The moguls are driven by their respective desires for profit - period.— Todd Gitlin
The most lavish Todd Gitlin quotes that are life-changing and eye-opening
Mills insisted that a sociologist's proper subject was the intersection of biography and history.
My business is the analytical framework.
Navigation is power of a limited sort - it enables us to manage the immensity of the media torrent.
A century of convulsive change leaves huge demographic gouge marks.
We may repeat the awful revolutionary history of the 20th century because of the vulnerability of social movements to demagoguery.
It's an old anarchist dream that people can take care of their own lives.
The genius of the economic machine is in its ability to convert these indulgences into profitability. It converts desire into attention, a grip on our eyeballs and eardrums, which in turn can be marketed to advertisers.
Americas are, for a variety of reasons, the most adept at producing the kind of entertainment that delivers easy satisfactions.
Human inertia makes the everyday environment, the furniture, as it were, appear to be a given.
American movies and music deliver themes of freedom, innocence, and power that appeal to others - partly because America itself was put together out of a multiplicity of national traditions.
Some fine day, Democrats may figure out how to get on the right side of the value divide - how to define America as a place of the common good and not a playground of the strong.
I don't for the life of me understand how anybody could contemplate the results of the 2000 election in the US and say that electoral politics doesn't matter any more, and that Ralph Nader was right when he said there is no difference between the two parties.
To win power anywhere you have to convince people that you can do something for them.
Today's global justice movement may be the biggest, most diverse and energetic in history.
So American culture is itself a hybrid and lends itself to use in other people's hybrids.
The mobilisation which Bush has been able to perform since 11 September 2001 has to be fought - at least by Americans - in the name of a wise, honourable and democratic patriotism.
I am a realist as well as an idealist, and I think that it is incumbent upon those of us in opposition to try to work within what are always arduous circumstances to stretch the limits of the possible.
I first came to think about media and politics in the late 1960s, having observed some distortions up close, but since then I wouldn't say that my personal experience has remained an important motive for my writing about media.
There is a fuzzy but real distinction that can and I believe should be made, between patriotism, which is attachment to a way of life, and nationalism, which is the insistence that your way of life deserves to rule over other ways of life.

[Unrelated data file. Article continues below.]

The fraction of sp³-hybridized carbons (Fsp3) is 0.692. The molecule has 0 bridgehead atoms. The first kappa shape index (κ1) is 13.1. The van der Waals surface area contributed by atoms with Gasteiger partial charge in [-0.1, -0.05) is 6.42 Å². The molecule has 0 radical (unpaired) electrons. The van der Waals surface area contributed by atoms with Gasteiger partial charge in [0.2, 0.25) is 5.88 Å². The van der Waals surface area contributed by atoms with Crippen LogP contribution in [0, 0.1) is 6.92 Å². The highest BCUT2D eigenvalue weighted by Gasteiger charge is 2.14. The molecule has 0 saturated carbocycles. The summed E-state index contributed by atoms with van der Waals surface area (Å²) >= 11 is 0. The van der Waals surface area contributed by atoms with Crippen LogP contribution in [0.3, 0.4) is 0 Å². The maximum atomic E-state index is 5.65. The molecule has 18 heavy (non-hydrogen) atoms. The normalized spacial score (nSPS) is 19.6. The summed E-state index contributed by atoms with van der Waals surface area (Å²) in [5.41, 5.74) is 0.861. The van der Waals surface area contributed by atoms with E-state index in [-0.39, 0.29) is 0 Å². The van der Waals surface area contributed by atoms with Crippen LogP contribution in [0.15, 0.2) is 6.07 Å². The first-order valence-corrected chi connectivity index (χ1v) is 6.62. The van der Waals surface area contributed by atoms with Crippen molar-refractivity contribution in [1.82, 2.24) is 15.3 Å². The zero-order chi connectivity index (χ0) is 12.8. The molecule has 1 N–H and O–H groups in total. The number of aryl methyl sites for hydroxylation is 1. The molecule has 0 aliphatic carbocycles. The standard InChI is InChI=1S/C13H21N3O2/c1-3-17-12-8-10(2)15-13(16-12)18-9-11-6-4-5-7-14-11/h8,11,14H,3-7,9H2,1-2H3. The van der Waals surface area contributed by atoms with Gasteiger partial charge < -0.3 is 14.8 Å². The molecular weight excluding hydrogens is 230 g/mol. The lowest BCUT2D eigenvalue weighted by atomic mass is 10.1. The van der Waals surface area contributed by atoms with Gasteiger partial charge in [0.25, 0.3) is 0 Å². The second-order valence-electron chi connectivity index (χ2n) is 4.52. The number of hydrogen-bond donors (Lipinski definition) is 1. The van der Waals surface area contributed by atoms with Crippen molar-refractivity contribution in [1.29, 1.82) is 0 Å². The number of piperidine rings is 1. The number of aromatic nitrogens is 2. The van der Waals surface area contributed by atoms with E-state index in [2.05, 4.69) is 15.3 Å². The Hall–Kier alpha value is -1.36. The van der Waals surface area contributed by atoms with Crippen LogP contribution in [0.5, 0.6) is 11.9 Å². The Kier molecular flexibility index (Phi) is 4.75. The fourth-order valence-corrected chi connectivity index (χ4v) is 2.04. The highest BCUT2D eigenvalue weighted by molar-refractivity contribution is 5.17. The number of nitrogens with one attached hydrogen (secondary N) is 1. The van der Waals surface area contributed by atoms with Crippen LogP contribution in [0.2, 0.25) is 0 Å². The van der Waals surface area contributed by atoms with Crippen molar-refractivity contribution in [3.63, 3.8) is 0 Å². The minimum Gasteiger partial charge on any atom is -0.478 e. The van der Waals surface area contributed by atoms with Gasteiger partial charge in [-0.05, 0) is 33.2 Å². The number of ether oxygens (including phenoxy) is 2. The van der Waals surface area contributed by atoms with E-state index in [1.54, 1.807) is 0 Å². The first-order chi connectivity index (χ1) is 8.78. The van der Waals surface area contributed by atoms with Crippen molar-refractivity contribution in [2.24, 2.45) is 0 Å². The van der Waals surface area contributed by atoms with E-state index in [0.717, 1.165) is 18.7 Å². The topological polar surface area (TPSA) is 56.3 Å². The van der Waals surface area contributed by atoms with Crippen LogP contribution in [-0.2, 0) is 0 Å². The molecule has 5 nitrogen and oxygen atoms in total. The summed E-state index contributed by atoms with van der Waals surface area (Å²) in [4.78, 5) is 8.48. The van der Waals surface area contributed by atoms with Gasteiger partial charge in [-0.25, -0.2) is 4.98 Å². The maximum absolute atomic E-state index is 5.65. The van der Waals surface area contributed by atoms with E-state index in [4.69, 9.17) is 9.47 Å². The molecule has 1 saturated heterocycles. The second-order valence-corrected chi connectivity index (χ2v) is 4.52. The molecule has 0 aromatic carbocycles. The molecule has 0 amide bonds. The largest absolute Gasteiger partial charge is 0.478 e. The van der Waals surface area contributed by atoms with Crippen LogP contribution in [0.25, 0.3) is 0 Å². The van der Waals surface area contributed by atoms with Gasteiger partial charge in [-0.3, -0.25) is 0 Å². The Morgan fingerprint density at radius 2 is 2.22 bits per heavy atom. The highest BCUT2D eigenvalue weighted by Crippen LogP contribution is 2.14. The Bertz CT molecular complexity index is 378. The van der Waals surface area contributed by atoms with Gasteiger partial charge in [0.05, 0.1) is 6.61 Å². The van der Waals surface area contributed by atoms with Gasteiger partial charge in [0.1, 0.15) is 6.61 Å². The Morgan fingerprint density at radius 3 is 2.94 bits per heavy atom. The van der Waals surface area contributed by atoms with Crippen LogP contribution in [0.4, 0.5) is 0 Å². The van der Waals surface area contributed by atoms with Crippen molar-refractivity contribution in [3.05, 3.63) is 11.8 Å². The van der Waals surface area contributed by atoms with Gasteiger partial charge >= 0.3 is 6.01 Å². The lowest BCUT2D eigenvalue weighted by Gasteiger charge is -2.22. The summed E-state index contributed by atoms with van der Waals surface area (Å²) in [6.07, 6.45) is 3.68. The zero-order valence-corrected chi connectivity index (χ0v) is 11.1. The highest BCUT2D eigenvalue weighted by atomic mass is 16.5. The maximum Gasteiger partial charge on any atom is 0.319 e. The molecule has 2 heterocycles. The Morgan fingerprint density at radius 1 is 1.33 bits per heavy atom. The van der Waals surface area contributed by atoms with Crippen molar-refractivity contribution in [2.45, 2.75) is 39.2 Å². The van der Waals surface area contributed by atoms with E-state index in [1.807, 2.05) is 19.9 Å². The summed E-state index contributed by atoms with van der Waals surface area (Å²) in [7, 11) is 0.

Collectively, we are in thrall to media - because they deliver to us many of the psychic goods we crave, and we know no other way to live.
As I write at the end, if we step back and face the enormity of the torrent, then we have taken the first step to imagining what we might want to do about it.
Like Americans, people outside America want fun, want an emotional compensation for the utilitarianism and calculation that mark the rest of their lives.
The only people available to change the world are the people now living in it, with all the beliefs they bring along - however retrograde those beliefs may appear to those of us who see ourselves as enlightened.
All I will say is that there are particular features of the American constitutional system that renders a third party futile - at best.
My book is focused on the power of the American state, not least because the government of the United States governs so much that the case could be made that everybody around the world ought to have a vote in determining some of its policies.
I don't think anyone in the media thinks strategically about society.
Who of us does not recognize that the life we live, however larded with brave talk about values and thought and ideals, is not actually a life dedicated to immersion in the endless torrent of images, songs, sounds and stories?
Right now, we have no possibility of politics because we have a one-party state.
I am concerned about how to reverse the process by which a fundamentalist right and a corporate elite were able to seize power in the United States.
So every day I'm mindful as I watch the Bush crowd extend their sway into policies of every imaginable variety, and over almost every square foot of earth, that the control of the American state is a matter of urgency.
If the Bible is a creation myth, it is an amorphous confusing one
The fancy term for what America has squandered in the past year and a half or so is legitimacy.
Some versions of patriotism come close to the tribal, which we all want to surpass, and some don't.
America is not just 'a nation with the soul of a church,' as G.
K. Chesterton wrote in 1992: it is a nation with the mind of a crusade
Sure, I've often been misrepresented - anyone frequently quoted has this experience.
The manufacture of desire isn't at the heart - if it isn't absurd to speak of a heart - of the media torrent. Chronic dissatisfaction is at the heart of the matter.
My position is not that John Kerry is either Jesus Christ or the prophet Mohammad. My position is that John Kerry is the possibility of restarting politics.